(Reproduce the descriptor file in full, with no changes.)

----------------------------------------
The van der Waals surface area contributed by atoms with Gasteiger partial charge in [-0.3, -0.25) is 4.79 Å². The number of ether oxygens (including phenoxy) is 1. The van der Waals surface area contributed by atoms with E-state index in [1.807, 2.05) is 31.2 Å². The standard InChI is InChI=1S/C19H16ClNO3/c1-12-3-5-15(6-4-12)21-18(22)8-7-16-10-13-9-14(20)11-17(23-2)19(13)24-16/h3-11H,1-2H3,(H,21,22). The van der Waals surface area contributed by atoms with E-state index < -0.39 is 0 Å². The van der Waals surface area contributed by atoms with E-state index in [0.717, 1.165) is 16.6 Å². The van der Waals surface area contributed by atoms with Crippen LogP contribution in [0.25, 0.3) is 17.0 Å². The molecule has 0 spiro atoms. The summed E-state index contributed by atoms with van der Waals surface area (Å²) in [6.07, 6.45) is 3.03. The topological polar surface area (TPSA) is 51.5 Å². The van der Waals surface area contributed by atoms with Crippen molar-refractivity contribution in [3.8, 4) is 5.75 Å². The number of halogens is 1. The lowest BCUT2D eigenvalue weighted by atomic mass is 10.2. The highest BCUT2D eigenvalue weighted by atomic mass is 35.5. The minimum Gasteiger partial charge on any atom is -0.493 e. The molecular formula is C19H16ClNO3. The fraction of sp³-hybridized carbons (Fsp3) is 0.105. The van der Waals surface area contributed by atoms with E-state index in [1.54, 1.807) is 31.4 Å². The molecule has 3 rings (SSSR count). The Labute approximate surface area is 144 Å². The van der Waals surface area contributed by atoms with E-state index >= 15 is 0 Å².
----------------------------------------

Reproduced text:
The van der Waals surface area contributed by atoms with Gasteiger partial charge in [-0.3, -0.25) is 4.79 Å². The number of ether oxygens (including phenoxy) is 1. The van der Waals surface area contributed by atoms with E-state index in [1.807, 2.05) is 31.2 Å². The standard InChI is InChI=1S/C19H16ClNO3/c1-12-3-5-15(6-4-12)21-18(22)8-7-16-10-13-9-14(20)11-17(23-2)19(13)24-16/h3-11H,1-2H3,(H,21,22). The van der Waals surface area contributed by atoms with E-state index < -0.39 is 0 Å². The van der Waals surface area contributed by atoms with E-state index in [0.717, 1.165) is 16.6 Å². The van der Waals surface area contributed by atoms with Crippen LogP contribution in [0.25, 0.3) is 17.0 Å². The molecule has 0 spiro atoms. The summed E-state index contributed by atoms with van der Waals surface area (Å²) in [6.07, 6.45) is 3.03. The topological polar surface area (TPSA) is 51.5 Å². The van der Waals surface area contributed by atoms with Crippen molar-refractivity contribution in [3.8, 4) is 5.75 Å². The number of halogens is 1. The lowest BCUT2D eigenvalue weighted by atomic mass is 10.2. The highest BCUT2D eigenvalue weighted by atomic mass is 35.5. The minimum Gasteiger partial charge on any atom is -0.493 e. The molecular formula is C19H16ClNO3. The fraction of sp³-hybridized carbons (Fsp3) is 0.105. The van der Waals surface area contributed by atoms with E-state index in [1.54, 1.807) is 31.4 Å². The molecule has 3 rings (SSSR count). The Labute approximate surface area is 144 Å². The van der Waals surface area contributed by atoms with E-state index >= 15 is 0 Å².